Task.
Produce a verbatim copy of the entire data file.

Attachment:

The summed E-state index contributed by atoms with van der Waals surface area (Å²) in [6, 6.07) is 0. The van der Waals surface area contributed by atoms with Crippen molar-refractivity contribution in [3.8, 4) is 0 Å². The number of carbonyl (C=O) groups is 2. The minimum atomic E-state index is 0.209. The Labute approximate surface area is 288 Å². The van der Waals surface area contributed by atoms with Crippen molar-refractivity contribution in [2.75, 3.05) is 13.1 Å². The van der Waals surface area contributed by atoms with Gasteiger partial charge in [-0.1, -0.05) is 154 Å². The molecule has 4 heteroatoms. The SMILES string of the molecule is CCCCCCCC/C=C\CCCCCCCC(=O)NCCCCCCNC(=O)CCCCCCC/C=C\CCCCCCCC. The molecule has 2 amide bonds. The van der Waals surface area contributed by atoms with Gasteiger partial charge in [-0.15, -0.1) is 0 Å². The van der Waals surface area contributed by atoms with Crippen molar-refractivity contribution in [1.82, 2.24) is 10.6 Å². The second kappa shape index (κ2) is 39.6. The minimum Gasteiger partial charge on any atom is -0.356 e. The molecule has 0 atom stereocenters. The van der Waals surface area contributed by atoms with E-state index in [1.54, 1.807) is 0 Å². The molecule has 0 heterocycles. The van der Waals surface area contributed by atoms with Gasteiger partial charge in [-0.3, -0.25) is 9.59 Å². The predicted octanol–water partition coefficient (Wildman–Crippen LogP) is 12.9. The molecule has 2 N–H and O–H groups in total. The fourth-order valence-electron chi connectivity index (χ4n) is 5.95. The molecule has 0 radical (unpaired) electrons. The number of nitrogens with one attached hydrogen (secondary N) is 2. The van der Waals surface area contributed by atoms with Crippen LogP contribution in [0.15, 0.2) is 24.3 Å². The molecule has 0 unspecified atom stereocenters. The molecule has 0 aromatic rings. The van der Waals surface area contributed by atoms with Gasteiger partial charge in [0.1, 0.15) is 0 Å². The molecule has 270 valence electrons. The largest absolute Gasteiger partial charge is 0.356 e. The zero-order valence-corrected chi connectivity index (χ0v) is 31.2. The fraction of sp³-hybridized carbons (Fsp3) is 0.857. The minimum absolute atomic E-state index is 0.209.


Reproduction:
The summed E-state index contributed by atoms with van der Waals surface area (Å²) in [6, 6.07) is 0. The van der Waals surface area contributed by atoms with Crippen molar-refractivity contribution in [3.8, 4) is 0 Å². The number of carbonyl (C=O) groups is 2. The minimum atomic E-state index is 0.209. The Labute approximate surface area is 288 Å². The van der Waals surface area contributed by atoms with Crippen molar-refractivity contribution in [2.75, 3.05) is 13.1 Å². The van der Waals surface area contributed by atoms with Gasteiger partial charge in [-0.1, -0.05) is 154 Å². The molecule has 4 heteroatoms. The SMILES string of the molecule is CCCCCCCC/C=C\CCCCCCCC(=O)NCCCCCCNC(=O)CCCCCCC/C=C\CCCCCCCC. The molecule has 2 amide bonds. The van der Waals surface area contributed by atoms with Gasteiger partial charge in [-0.15, -0.1) is 0 Å². The van der Waals surface area contributed by atoms with Crippen molar-refractivity contribution in [1.82, 2.24) is 10.6 Å². The second kappa shape index (κ2) is 39.6. The minimum Gasteiger partial charge on any atom is -0.356 e. The molecule has 0 atom stereocenters. The van der Waals surface area contributed by atoms with E-state index in [1.54, 1.807) is 0 Å². The molecule has 0 heterocycles. The van der Waals surface area contributed by atoms with Gasteiger partial charge in [-0.3, -0.25) is 9.59 Å². The predicted octanol–water partition coefficient (Wildman–Crippen LogP) is 12.9. The molecule has 2 N–H and O–H groups in total. The fourth-order valence-electron chi connectivity index (χ4n) is 5.95. The molecule has 0 radical (unpaired) electrons. The number of nitrogens with one attached hydrogen (secondary N) is 2. The van der Waals surface area contributed by atoms with Crippen LogP contribution in [0.15, 0.2) is 24.3 Å². The molecule has 0 unspecified atom stereocenters. The molecule has 0 aromatic rings. The van der Waals surface area contributed by atoms with Gasteiger partial charge in [0.1, 0.15) is 0 Å². The molecule has 270 valence electrons. The largest absolute Gasteiger partial charge is 0.356 e. The zero-order valence-corrected chi connectivity index (χ0v) is 31.2. The fraction of sp³-hybridized carbons (Fsp3) is 0.857. The minimum absolute atomic E-state index is 0.209.